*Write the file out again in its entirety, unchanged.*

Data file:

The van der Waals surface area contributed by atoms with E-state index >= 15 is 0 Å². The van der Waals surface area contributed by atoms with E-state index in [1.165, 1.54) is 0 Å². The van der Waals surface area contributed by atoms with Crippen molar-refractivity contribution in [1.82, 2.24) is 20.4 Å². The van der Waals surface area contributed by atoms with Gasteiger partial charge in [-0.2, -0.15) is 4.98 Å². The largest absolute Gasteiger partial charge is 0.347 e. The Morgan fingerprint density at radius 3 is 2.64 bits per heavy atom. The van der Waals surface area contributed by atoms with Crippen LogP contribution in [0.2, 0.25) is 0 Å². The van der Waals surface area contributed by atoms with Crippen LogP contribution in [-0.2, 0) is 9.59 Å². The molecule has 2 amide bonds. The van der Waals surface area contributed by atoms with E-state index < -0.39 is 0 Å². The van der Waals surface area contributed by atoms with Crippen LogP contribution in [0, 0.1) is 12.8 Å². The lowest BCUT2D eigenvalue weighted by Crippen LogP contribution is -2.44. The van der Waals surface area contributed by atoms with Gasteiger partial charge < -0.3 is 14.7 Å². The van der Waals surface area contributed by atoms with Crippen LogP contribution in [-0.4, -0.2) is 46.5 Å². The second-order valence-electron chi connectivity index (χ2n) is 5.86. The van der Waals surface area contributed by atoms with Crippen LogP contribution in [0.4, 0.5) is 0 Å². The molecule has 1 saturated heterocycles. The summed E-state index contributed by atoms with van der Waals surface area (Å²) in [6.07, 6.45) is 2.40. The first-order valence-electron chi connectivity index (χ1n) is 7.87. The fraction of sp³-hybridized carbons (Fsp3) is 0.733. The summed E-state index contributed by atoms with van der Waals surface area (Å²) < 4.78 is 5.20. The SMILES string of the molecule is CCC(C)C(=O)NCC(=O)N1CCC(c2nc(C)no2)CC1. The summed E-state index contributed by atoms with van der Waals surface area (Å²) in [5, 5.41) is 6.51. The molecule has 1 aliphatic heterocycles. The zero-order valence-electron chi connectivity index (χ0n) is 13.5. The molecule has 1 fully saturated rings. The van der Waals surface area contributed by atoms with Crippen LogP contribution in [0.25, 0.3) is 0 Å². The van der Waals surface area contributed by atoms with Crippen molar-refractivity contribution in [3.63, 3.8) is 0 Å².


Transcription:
The van der Waals surface area contributed by atoms with E-state index >= 15 is 0 Å². The van der Waals surface area contributed by atoms with E-state index in [1.165, 1.54) is 0 Å². The van der Waals surface area contributed by atoms with Crippen molar-refractivity contribution in [1.82, 2.24) is 20.4 Å². The van der Waals surface area contributed by atoms with Gasteiger partial charge in [-0.2, -0.15) is 4.98 Å². The largest absolute Gasteiger partial charge is 0.347 e. The Morgan fingerprint density at radius 3 is 2.64 bits per heavy atom. The van der Waals surface area contributed by atoms with Crippen LogP contribution in [0.2, 0.25) is 0 Å². The van der Waals surface area contributed by atoms with Crippen LogP contribution in [-0.2, 0) is 9.59 Å². The molecule has 2 amide bonds. The van der Waals surface area contributed by atoms with E-state index < -0.39 is 0 Å². The van der Waals surface area contributed by atoms with Crippen LogP contribution in [0, 0.1) is 12.8 Å². The lowest BCUT2D eigenvalue weighted by Crippen LogP contribution is -2.44. The van der Waals surface area contributed by atoms with Gasteiger partial charge < -0.3 is 14.7 Å². The van der Waals surface area contributed by atoms with Crippen LogP contribution in [-0.4, -0.2) is 46.5 Å². The second-order valence-electron chi connectivity index (χ2n) is 5.86. The van der Waals surface area contributed by atoms with Crippen LogP contribution in [0.4, 0.5) is 0 Å². The molecule has 1 saturated heterocycles. The summed E-state index contributed by atoms with van der Waals surface area (Å²) in [6.07, 6.45) is 2.40. The first-order valence-electron chi connectivity index (χ1n) is 7.87. The fraction of sp³-hybridized carbons (Fsp3) is 0.733. The summed E-state index contributed by atoms with van der Waals surface area (Å²) < 4.78 is 5.20. The SMILES string of the molecule is CCC(C)C(=O)NCC(=O)N1CCC(c2nc(C)no2)CC1. The summed E-state index contributed by atoms with van der Waals surface area (Å²) in [5, 5.41) is 6.51. The molecule has 1 aliphatic heterocycles. The zero-order valence-electron chi connectivity index (χ0n) is 13.5. The molecule has 1 fully saturated rings. The van der Waals surface area contributed by atoms with Crippen LogP contribution in [0.25, 0.3) is 0 Å². The van der Waals surface area contributed by atoms with Crippen molar-refractivity contribution in [3.63, 3.8) is 0 Å².